The Equality Trust has today published its annual Wealth Tracker, analysing the extreme wealth of Britain's richest people.
This year it finds that the richest 1,000 people have more wealth than the poorest 40% of households . The 1,000 richest saw their wealth increase by a staggering £82.5 billion last year, the equivalent of £226 million a day, or £2,615 a second.
The Equality Trust has found that this increase in wealth of £82.5 billion could:
- Pay the energy bills  of all 25.6 million UK households for two and a half years. Cost = £79.15 billion OR
- Provide 5,143,819 million Living Wage jobs , or 2,923,333 million jobs paid at an average salary  for a year. Cost = £82.476 billion OR
- Pay the grocery bill for all of the UK’s users of food banks for 56 years . Cost = £81.5 billion OR
- Pay two years' rent for 4.5 million households (4,528,000 households) . Cost = £72.1 billion OR
- Pay for 68% of the budget for the NHS in England  Cost = £81.6 billion
- Pay for 4 years of adult social care in England . Cost = £78.8 billion
The Wealth Tracker can be found here.
Dr. Wanda Wyporska, Executive Director of The Equality Trust, said:
"The super-rich continue to streak away from the rest of us, while the poorest see their wealth shrink. This is an economy working for the few, not the many.
"Record numbers of people visited food banks last year, millions are locked out of a decent home, and two thirds of children in poverty are in working households. All this in the fifth largest economy in the world, with a handful of super-rich 'elites' sitting on mountains of wealth.
"We know that inequality damages our economy and society, and makes it harder for ordinary people and their children to get on. With the General Election fast approaching our politicians need to decide the sort of country they want to build. One where we can all prosper, or one where we're picking crumbs from the super-rich's table."
Notes to editors
 All estimates of wealth of the 1,000 richest people are based on those published in the Sunday Times Rich List 2017. The 1,000 richest in Britain, according to the Sunday Times Rich List, are worth £658 billion. The measurement of British household wealth can be found here:
 Combined average gas and electricity bill = £1,236. (DECC Quarterly energy prices, 2016, p5)
[3} Salary of UK Living Wage worker on £8.45/hr, assuming a 37.5 hour week and zero pay for bank holidays: £16,034 http://www.livingwage.org.uk/calculation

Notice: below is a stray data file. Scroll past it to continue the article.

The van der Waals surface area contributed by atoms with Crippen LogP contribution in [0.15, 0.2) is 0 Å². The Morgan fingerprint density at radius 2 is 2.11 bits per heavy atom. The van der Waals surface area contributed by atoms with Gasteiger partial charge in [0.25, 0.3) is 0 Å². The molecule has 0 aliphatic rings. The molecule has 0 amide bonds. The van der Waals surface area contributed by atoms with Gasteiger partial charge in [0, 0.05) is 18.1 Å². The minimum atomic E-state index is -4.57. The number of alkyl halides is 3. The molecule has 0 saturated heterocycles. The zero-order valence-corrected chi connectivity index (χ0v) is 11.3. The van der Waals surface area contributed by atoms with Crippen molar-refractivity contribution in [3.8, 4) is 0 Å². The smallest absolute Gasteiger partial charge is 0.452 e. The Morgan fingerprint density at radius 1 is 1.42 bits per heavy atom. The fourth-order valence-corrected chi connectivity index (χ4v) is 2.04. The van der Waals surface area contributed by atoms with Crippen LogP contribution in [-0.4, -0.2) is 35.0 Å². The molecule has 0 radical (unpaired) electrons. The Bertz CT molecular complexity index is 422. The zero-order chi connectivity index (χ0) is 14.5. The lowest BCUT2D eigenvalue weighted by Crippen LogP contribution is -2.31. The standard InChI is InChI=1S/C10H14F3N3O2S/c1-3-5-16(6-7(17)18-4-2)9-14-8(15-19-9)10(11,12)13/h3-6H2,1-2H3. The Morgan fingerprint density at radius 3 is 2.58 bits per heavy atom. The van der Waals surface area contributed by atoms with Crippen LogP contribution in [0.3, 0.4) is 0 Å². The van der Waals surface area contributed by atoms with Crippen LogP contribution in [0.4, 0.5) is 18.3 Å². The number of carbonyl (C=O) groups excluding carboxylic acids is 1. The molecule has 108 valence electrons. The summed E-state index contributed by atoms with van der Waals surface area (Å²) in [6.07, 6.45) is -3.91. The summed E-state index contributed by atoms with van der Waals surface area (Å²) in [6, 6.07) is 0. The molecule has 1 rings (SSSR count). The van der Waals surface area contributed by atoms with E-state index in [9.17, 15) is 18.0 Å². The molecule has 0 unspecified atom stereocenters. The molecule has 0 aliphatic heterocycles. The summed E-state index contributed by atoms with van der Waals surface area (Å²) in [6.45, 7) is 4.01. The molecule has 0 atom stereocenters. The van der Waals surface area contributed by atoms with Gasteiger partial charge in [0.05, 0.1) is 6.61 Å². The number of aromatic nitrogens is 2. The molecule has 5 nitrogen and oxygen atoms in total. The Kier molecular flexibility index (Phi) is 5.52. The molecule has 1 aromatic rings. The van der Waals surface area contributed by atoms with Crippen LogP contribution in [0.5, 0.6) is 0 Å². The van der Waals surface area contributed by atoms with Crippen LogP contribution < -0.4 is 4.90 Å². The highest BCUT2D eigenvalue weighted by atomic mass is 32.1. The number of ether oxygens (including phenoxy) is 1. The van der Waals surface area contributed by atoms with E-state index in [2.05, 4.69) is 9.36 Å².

Full time employees: average annual pay = £28,813, this does not include NI and pension contributions. (ONS Annual Survey of Hours and Earnings 2016, median gross full-time annual earnings) https://www.ons.gov.uk/employmentandlabourmarket/peopleinwork/earningsandworkinghoear/datasets/allemployeesashetable1
 The Trussell Trust reported 1,182,954 user visits (not unique users) to food banks in 2016- 17. http://www.trusselltrust.org/stats Taking one person's average annual food cost of £1,230.70 (average weekly food spend of £56.80, divided by average number of people in household (2.4) and multiplied by 52 weeks in a year) the annual grocery bill for these users would be £ 1,455,861,488. (£1.5bn) As figures are not unique users, this is an over-estimate. https://www.ons.gov.uk/peoplepopulationandcommunity/personalandhouseholdfinances/expenditure/datasets/detailedhouseholdexpenditurebydisposableincomedecilegroupuktable31
The average private rent for UK tenancies outside London in 2015/16 was £153 per week, or £7,956 per year. There were 4,528,000 privately renting households in 2015/16. https://www.gov.uk/government/uploads/system/uploads/attachment_data/file/595785/2015-16_EHS_Headline_Report.pdf
 The budget for the NHS in England for 2016/17 is £120 billion. https://www.kingsfund.org.uk/projects/nhs-in-a-nutshell/nhs-budget
 Adult social care budget for England 2016/17 is £19.7bn. Figure from the Association of Directors of Adult Social Services https://www.adass.org.uk/media/5380/budget-survey-2016-the-slides.pdf
The Equality Trust is a registered charity that works to improve the quality of life in the UK by reducing economic inequality. UK income inequality is among the highest in the developed world and evidence shows that this results in poorer mental and physical health, higher violent crime, poorer educational outcomes and lower levels of trust. Inequality affects us all. For further comments or to arrange an interview, contact John Hood on 07580 651 337 or email@example.com